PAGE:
Yeti jump is an ideal game for students to practice identifying the opposite or antonym word!
The pictures on the pages offer images with meanings or characteristics that are opposites. This game offers a vocabulary experience in understanding attributes, while it promotes problem solving and critical thinking.
Most of the images offer adjectives describing an attribute of a noun in order to modify or describe it. For example: “is the rock hard or soft?” Some of the images offer adverbs which modify verbs in a similar way. For example: “the dolphin jumps high or low?”.
Besides practice in learning vocabulary and parts of speech, this experience offers a math goal for the Kindergarten level:
“Directly compare two objects with a measurable attribute in common, to see which object has “more of”/”less of” the attribute, and describe the difference. For example, directly compare the heights of two children and describe one child as taller/shorter.”
To play, take one sheet at a time and read the question. The child puts the Yeti cut out creature on the correct answer. You can have them walk in the direction that is correct and jump like a Yeti to “break” the ice cube and set free the image of the person, place or thing.
Relational Bridge Thinking Map
Another great thing you can do is make a relational bridge thinking map. Thinking maps are used by teachers to help children organize their thoughts. So this is a good way to introduce attributes. Basically, you are reviewing how the attribute relates to the person, place or thing described.
The relational or bridge thinking map looks like this:
On the top line goes the item and under is the relating factor. In this case the relating factor is the “attribute” that describes or modifies the item.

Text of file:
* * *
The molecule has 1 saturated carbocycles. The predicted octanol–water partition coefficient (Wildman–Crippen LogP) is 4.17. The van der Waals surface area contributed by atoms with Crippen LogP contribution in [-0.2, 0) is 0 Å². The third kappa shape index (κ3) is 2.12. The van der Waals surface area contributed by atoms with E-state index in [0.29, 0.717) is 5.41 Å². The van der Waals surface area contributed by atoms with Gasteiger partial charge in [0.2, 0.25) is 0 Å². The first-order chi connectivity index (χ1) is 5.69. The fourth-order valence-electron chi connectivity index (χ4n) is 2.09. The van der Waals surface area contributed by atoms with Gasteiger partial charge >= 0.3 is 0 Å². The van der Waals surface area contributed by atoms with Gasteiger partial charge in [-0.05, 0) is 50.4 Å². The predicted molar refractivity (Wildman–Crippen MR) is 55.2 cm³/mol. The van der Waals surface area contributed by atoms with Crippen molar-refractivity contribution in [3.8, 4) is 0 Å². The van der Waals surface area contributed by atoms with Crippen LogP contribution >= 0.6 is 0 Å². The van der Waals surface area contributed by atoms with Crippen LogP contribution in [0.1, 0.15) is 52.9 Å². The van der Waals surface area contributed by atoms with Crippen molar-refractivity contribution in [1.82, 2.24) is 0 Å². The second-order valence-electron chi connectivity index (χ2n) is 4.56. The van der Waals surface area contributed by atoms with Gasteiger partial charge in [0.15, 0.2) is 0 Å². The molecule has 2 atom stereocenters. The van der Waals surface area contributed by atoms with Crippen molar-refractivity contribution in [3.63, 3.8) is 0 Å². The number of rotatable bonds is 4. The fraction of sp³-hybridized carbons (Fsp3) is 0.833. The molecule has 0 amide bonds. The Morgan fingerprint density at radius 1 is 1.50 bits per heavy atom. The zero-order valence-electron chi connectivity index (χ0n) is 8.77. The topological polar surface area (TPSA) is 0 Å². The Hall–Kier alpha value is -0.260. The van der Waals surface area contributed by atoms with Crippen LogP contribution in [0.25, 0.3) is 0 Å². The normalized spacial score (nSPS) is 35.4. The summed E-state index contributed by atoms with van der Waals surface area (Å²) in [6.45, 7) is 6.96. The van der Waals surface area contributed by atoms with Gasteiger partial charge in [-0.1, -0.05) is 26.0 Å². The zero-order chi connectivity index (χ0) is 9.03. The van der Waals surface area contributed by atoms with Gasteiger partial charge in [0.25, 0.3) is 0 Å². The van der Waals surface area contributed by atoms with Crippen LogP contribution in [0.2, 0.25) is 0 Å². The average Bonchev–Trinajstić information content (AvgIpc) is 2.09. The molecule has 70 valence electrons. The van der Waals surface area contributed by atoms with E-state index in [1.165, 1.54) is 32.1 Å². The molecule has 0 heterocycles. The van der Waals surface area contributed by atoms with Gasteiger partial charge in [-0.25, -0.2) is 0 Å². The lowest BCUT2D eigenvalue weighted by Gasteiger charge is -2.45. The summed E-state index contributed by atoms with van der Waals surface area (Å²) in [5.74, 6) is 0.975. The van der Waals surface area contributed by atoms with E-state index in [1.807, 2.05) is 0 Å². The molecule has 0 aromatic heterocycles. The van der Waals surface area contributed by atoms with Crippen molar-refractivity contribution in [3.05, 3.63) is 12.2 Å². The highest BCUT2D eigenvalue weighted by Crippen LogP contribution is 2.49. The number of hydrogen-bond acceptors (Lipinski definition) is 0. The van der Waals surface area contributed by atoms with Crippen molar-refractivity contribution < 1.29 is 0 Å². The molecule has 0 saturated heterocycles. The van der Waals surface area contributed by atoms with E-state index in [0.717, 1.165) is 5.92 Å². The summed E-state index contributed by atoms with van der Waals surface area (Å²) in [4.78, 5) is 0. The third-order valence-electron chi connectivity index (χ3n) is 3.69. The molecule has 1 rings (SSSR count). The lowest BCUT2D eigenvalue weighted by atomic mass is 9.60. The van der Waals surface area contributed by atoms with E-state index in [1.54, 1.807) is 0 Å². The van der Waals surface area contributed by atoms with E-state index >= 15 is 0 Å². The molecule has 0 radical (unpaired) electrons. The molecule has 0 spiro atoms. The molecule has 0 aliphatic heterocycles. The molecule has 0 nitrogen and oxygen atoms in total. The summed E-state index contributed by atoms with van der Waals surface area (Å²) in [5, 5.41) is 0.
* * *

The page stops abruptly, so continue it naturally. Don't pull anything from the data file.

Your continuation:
You don’t need a template to do this. It is better if you can teach your child to make the thinking map on paper and fill it in themselves.
You can use the thinking map to represent numbers also. You can hash tag or make dots on the top and write the numeral on the bottom. In that case the relating factor is numerical value. You could put one yeti creature above and write the numeral “1” below, put two Yeti characters in the next spot and write “2” below and so on.
You can use color as the relating factor. If you cut out the images after you have used the game, you can place an image on top and write the name of the color below OR use a crayon of the same color to color below the image.
These thinking maps can be saved to review the relational concepts.
Learning relationships early leads to critical thinking skills that will provide a strong foundation for the future. For example, college entrance exams provide many relational questions (at higher more abstract levels of course). But the basic skill of discovering relationships is a valuable building block for your young child.
Thinking Map Scavenger Hunt
Go on a hunt to find objects in your home or outdoors to describe. Collect the objects first, bring them to a table or floor and go through each object to come up with descriptions of their attributes. Make a thinking map!
Making predictions based on attributes
Get a paper bag and put in an object without showing what it is. Use a small car or crayon or pen or figurine. Your kids can’t look inside, but they can put their hands in and feel the object. They need to describe it to you. You can ask questions like: Is it hard? Does it have wheels? Can you squeeze it? And so on. Then ask them to guess what object it is. Have them put an object in a bag for you to feel and guess. Have them ask the questions for you to answer.
Get out a simple book with characters
Ask about what attribute each character has that is different from other characters. If there are more than one character in the book, compare the character attributes. For example, with the Tortoise and Hare, the Hare is fast and the Tortoise is slow. Make a relational map based on the character characteristics.
Use the Yeti creatures for counting and having fun!
Print out and cut out to use as counters. If you printed the numerals from the Who’s Counting board games, you can use those resources with the Yeti creatures to reinforce number sense.
Download Yeti Jump Board Game